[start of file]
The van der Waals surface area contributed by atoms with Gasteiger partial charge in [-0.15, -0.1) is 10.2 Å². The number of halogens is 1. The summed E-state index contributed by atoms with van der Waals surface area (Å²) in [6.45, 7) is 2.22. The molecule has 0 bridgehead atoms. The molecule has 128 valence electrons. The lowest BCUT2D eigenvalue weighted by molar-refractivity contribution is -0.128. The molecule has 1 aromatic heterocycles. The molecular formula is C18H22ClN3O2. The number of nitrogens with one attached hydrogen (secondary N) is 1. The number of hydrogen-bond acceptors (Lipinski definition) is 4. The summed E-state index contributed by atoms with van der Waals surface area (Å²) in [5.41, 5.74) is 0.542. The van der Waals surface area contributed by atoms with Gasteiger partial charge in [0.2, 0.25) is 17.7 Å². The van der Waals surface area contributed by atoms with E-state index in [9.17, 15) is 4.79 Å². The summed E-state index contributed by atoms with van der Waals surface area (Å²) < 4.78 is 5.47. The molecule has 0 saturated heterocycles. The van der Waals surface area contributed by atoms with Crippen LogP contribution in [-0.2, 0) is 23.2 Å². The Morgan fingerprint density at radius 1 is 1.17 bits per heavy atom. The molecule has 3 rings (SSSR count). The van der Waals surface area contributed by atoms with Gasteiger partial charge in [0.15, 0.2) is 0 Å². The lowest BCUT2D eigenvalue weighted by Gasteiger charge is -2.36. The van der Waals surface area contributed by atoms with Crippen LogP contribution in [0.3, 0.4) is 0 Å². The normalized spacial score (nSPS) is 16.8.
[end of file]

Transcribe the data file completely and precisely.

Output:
The van der Waals surface area contributed by atoms with Gasteiger partial charge in [-0.15, -0.1) is 10.2 Å². The number of halogens is 1. The summed E-state index contributed by atoms with van der Waals surface area (Å²) in [6.45, 7) is 2.22. The molecule has 0 bridgehead atoms. The molecule has 128 valence electrons. The lowest BCUT2D eigenvalue weighted by molar-refractivity contribution is -0.128. The molecule has 1 aromatic heterocycles. The molecular formula is C18H22ClN3O2. The number of nitrogens with one attached hydrogen (secondary N) is 1. The number of hydrogen-bond acceptors (Lipinski definition) is 4. The summed E-state index contributed by atoms with van der Waals surface area (Å²) in [5.41, 5.74) is 0.542. The van der Waals surface area contributed by atoms with Gasteiger partial charge in [0.2, 0.25) is 17.7 Å². The van der Waals surface area contributed by atoms with E-state index in [9.17, 15) is 4.79 Å². The summed E-state index contributed by atoms with van der Waals surface area (Å²) < 4.78 is 5.47. The molecule has 0 saturated heterocycles. The van der Waals surface area contributed by atoms with Crippen LogP contribution in [-0.2, 0) is 23.2 Å². The Morgan fingerprint density at radius 1 is 1.17 bits per heavy atom. The molecule has 3 rings (SSSR count). The van der Waals surface area contributed by atoms with Gasteiger partial charge in [0.15, 0.2) is 0 Å². The lowest BCUT2D eigenvalue weighted by Gasteiger charge is -2.36. The van der Waals surface area contributed by atoms with Crippen LogP contribution in [0.3, 0.4) is 0 Å². The normalized spacial score (nSPS) is 16.8.